There are no windows by Kempe in Fairford, but its glass was supremely important to him when he was researching and recording it at the start of his career. But is Benson fair, is he even accurate, to describe Fairford’s old saints and patriarchs as ‘ugly and full of character’? Ugly and expressive faces abound in these windows, but they are usually the faces of soldiers, executioners and murderers – does any stained glass anywhere have more fun than Fairford with Cain bashing the living daylights out of Abel? By contrast, faces of the great and the good are often curiously expressionless – posed in the same way that the sitters for early photographs posed. On a Kempe-spotting visit to Twineham in Sussex, Benson had noted ‘A sly, ferret-faced angel, incredibly involved in raiment, as though the celestial temperature were arctic, making his announcement to a Virgin, who looks as if she were being photographed, very demure.’ This description is arresting, but could as easily be applied to some of the figures in Fairford windows (Mary Magdalene, for instance, mistaking Jesus for the gardener; or Adam and Eve, kneeling politely before an entirely expressionless Christ during His Descent into Hell) as to one of Kempe’s Annunciation windows.
Kempe learned a great deal from Fairford – about technique, colour, design and
detail. The drawings he commissioned in 1868 from Fred Leach and Alfred Tombleson, pencilled notes added in Kempe’s own hand to record the techniques
used by the original draughtsman and painters to create their effects; these laid the foundation for what would become in time the Kempe style. It’s particularly striking to see the way small details are included to establish a narrative. In a dramatic window depicting the Descent from the Cross, the executioner carefully lowers the flopping, lifeless body to the ground, while the gruesome pincers in his belt remind us that, before the body could be lowered, the nails had had to be pulled out from hands and feet. This is what Kempe learned and this is what Benson, in his rush to belittle the work of his friend, missed entirely. Had he looked more carefully, Benson might have noticed how Kempe borrows many details – of beards, for instance, and costume (hats especially) directly from the Fairford patriarchs.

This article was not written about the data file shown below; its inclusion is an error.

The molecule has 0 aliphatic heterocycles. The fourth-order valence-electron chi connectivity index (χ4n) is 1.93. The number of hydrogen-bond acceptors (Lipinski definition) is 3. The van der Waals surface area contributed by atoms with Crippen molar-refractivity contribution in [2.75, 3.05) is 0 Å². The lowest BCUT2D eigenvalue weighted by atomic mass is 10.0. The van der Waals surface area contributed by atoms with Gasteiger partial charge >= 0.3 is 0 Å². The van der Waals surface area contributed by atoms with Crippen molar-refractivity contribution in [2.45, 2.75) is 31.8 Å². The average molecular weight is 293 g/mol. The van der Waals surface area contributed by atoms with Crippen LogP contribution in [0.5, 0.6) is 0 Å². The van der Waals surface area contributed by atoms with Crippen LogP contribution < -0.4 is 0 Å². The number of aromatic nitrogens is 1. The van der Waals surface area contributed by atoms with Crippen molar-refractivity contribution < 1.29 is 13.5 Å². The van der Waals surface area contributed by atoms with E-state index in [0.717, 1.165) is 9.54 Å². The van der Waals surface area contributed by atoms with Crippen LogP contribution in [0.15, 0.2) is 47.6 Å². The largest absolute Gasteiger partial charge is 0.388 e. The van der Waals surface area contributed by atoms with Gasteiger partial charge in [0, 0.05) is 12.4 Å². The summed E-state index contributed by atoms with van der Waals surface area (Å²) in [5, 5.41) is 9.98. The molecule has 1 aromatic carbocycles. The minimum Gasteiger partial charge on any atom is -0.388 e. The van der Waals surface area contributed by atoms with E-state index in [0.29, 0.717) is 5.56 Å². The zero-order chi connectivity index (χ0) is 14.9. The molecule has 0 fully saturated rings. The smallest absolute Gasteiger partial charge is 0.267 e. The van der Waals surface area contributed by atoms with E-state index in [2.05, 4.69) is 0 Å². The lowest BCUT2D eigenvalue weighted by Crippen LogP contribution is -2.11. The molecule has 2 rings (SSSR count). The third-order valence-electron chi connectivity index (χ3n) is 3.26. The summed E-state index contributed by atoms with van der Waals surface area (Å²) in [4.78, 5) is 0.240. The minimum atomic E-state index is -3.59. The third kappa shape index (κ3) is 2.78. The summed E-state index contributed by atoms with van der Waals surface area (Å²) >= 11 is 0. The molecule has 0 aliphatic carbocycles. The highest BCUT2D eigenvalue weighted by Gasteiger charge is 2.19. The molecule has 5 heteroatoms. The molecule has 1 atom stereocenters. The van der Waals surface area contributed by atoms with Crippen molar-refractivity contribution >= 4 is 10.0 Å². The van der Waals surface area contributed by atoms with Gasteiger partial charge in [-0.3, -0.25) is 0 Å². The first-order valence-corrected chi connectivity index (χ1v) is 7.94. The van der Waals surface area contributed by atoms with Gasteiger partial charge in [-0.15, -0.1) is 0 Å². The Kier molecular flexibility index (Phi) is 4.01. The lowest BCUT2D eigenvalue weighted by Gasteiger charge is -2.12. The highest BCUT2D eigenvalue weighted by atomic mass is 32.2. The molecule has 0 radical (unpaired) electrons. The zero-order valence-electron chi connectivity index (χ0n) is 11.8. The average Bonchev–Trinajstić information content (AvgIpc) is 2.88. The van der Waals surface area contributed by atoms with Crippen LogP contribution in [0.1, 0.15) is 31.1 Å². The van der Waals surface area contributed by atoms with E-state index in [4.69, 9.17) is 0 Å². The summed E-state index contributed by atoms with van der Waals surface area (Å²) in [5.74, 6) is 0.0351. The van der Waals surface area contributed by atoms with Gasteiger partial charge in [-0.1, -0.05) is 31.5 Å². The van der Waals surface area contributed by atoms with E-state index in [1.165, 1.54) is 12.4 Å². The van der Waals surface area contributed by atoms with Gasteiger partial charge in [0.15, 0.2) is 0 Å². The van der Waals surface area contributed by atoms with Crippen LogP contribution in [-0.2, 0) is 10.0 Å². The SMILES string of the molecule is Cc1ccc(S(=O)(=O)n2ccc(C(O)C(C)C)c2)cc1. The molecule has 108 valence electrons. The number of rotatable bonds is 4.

Above all, one face at Fairford compelled Kempe’s attention, influencing his own characteristic depiction of faces
throughout his career. This is St Mark, in the Evangelists’ window (NW nave aisle). Mark, as an older man, looks downwards not outwards: his hooded contemplative eyes with widened eyelids become almost a trope in Kempe’s windows. The well-defined cheeks, nose and chin; the wide, sensitive, expressive mouth – all these we recognise in Kempe’s finest faces, and Kempe himself saw them first at Fairford. It’s a shame Benson didn’t.
[photographs: (i) St. Mark (detail, c. 1500, Fairford); (ii) Cain and Abel, c.1500, Fairford, (iii) Jesus meeting Adam and Eve in Hell, c.1515, Fairford; (iv) The descent from the Cross, (c.1500) Fairford; (v) St Anne (detail, 1898, Newland, Glos.; (vi) St. Augustine (detail, 1904), Bishop Burton, Yorkshire: E. Riding.
All photographs © Adrian Barlow